11. Task Task Need Cognitive Task Situation Physical Task Need Need Emotional Task Task Task Task Time #uxbaTuesday, May 10, 2011 11When you overlay these, diagrams, you have what I call the Situation/Behavior Complex. It’shelped me to map out the human situations people are in, their likely behavioral patterns andassumptions, and better understand how my design can help them complete their tasks. Thiskeeps me from thinking of the user as someone who is doing nothing but using my softwareor website.>> Another important factor to consider is that people change over time, sometimes in amatter of days or hours.>> So it’s important to know where your users are in a given narrative. Because evensomething as simple as their interaction with your system can cause changes that require thesystem to interact with them differently later on.
12. Scenario-based Design #uxbaTuesday, May 10, 2011 12Designing with persona & scenario approach is different from use-cases.
13. !!! #uxbaTuesday, May 10, 2011 13Org I worked with early in my career had a mess of a site.
14. A typical “site map” architecture Organizes information, but shapes nothing else. #uxbaTuesday, May 10, 2011 14Tried doing basic IA content organization, but it wasn’t enough -- I organized theirinformation without considering the larger issues they were facing (because I wasn’t listeningfor them). Once I showed a normal “sitemap” (this is just a stand-in, not the real one) theystarted talking more about the soft-tissue issues in their org -- how while this mightorganize things OK for content’s sake,there would be tensions with
15. A contextual blueprint #uxbaTuesday, May 10, 2011 15This diagram describes something more like rooms or neighborhoods -- it’s a description ofcontext, not (necessarily) literal links & hierarchies. It helped establish the conceptualstructure of the shared information environment.This was more successful, and ended up driving the vision for the site.
16. SKETCHING #uxbaTuesday, May 10, 2011 16This is a big deal. We may think we’re getting the full story when we interview SMEs and stakeholders (and even end-users), but often we aren’t.
17. Bill Buxton #uxbaTuesday, May 10, 2011 17Explain diagram ...- moves from cheap, easy, low-risk sketching to higher-cost, more-complex, higher-riskprototyping- Ideation = exploring alternatives; prototypes are more for usability & feasibility.- as our investment increases, so should the weight of the design criteria - you don’t manageideation the same way, or with the same rigor, as usability & feasibility.- circular arrows remind us we include users throughout the process, not just for usabilitytesting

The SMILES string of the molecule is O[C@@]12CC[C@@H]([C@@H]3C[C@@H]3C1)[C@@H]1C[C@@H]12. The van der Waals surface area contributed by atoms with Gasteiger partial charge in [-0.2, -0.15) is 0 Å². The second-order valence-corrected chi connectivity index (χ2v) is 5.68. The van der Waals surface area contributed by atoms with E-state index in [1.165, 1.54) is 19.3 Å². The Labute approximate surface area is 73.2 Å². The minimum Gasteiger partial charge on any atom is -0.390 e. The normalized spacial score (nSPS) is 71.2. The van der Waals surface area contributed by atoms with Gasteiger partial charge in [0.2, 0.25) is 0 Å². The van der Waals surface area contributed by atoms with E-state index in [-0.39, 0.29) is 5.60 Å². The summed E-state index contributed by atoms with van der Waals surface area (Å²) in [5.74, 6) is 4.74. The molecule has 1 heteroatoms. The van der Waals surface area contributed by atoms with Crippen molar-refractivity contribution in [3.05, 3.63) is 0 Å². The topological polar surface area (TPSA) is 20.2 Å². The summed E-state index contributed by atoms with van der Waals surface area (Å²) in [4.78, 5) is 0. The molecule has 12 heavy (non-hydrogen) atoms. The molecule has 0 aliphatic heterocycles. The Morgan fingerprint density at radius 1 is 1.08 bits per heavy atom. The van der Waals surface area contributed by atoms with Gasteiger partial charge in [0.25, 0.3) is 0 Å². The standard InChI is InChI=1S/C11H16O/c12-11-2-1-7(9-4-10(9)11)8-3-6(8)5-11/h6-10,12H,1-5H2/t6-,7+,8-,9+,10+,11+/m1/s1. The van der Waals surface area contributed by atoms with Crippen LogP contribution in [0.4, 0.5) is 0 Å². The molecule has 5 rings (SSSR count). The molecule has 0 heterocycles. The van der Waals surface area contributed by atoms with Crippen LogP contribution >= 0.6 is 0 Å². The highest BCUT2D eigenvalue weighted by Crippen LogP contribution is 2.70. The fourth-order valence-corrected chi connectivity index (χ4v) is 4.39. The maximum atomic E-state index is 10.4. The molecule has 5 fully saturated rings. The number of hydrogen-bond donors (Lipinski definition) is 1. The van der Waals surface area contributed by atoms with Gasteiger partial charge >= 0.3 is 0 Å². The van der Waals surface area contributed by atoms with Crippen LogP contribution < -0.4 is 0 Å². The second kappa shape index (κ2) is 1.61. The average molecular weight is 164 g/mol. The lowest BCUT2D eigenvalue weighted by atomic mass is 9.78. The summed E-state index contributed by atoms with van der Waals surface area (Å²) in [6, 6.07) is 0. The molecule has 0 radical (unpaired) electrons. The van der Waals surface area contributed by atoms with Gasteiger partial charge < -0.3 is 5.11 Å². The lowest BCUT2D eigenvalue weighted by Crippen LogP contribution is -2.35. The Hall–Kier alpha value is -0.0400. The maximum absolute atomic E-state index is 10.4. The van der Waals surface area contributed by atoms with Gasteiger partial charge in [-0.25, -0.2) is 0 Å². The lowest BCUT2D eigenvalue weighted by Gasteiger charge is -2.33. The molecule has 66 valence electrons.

18. From Bill Buxton’s “Sketching User Experiences” #uxbaTuesday, May 10, 2011 18
19. Bill Buxton on the shape of design #uxbaTuesday, May 10, 2011 19Bill Buxton talks about how we tend to think design iterates into a tighter and tighter perimeter, until we’ve winnowed and honed to an ultimate,ideal answer.>>But he says that’s not how design really works -- design is about exploring alternatives and requires constant consideration of alternativepossibilities, lateral ideation.You come up with variety, then winnow down, then expand again, until you explore your way to a solution.But that’s not a very efficient activity, in the eyes of what is still mainstream management thinking by which I mean the thinking style of mostpeople with management roles. So we have to create a permission space within the linear activity of a project.
20. Exploration of Alternatives Inﬂection point: the broad outlines & design rationale are mostly settled #uxbaTuesday, May 10, 2011 20
21. Business Analysts SMEs & Stakeholders Design Team #uxbaTuesday, May 10, 2011 21This is a collaborative, conversational process -- not an assembly line.
22. Project Process Design Space #uxbaTuesday, May 10, 2011 22There has to be room for that sort of playful, exploratory thinking to happen.Now, that certainly makes a lot of managers nervous. But I would argue that giving this room for design is non-negotiable.If giving designers this room doesn’t result in great work -- don’t take away the room. Get new designers.It’s our responsibility to be sure that, given the room to do the work, we make the most of it.That means the responsibility is on us to be ever-vigilant of our own biases & cognitive ﬂaws.
23. An Integrated Model Collaboration throughout lifecycle Business Analysts SMEs & Stakeholders Design Team Informed by Context Exploration & divergence before reﬁnement & ﬁnal design. #uxbaTuesday, May 10, 2011 23
24. THANKS! Patrick Quattlebaum firstname.lastname@example.org @ptquattlebaum Andrew Hinton email@example.com @inkblurt #uxbaTuesday, May 10, 2011 24